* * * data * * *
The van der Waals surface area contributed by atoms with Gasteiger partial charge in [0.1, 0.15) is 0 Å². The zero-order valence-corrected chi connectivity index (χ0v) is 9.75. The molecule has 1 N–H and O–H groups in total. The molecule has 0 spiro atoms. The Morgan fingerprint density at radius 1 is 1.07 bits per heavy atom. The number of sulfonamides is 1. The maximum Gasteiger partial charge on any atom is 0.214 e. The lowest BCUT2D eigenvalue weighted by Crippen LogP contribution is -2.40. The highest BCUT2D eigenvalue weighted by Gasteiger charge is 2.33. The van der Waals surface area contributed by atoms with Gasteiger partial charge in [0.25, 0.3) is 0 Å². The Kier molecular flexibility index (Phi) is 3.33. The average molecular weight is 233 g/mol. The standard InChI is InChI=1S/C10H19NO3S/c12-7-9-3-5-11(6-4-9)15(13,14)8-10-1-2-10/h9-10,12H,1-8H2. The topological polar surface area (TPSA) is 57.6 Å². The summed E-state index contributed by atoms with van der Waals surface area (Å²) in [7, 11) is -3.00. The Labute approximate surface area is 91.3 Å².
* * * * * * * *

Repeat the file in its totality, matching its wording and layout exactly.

The van der Waals surface area contributed by atoms with Gasteiger partial charge in [0.1, 0.15) is 0 Å². The zero-order valence-corrected chi connectivity index (χ0v) is 9.75. The molecule has 1 N–H and O–H groups in total. The molecule has 0 spiro atoms. The Morgan fingerprint density at radius 1 is 1.07 bits per heavy atom. The number of sulfonamides is 1. The maximum Gasteiger partial charge on any atom is 0.214 e. The lowest BCUT2D eigenvalue weighted by Crippen LogP contribution is -2.40. The highest BCUT2D eigenvalue weighted by Gasteiger charge is 2.33. The van der Waals surface area contributed by atoms with Gasteiger partial charge in [0.25, 0.3) is 0 Å². The Kier molecular flexibility index (Phi) is 3.33. The average molecular weight is 233 g/mol. The standard InChI is InChI=1S/C10H19NO3S/c12-7-9-3-5-11(6-4-9)15(13,14)8-10-1-2-10/h9-10,12H,1-8H2. The topological polar surface area (TPSA) is 57.6 Å². The summed E-state index contributed by atoms with van der Waals surface area (Å²) in [7, 11) is -3.00. The Labute approximate surface area is 91.3 Å².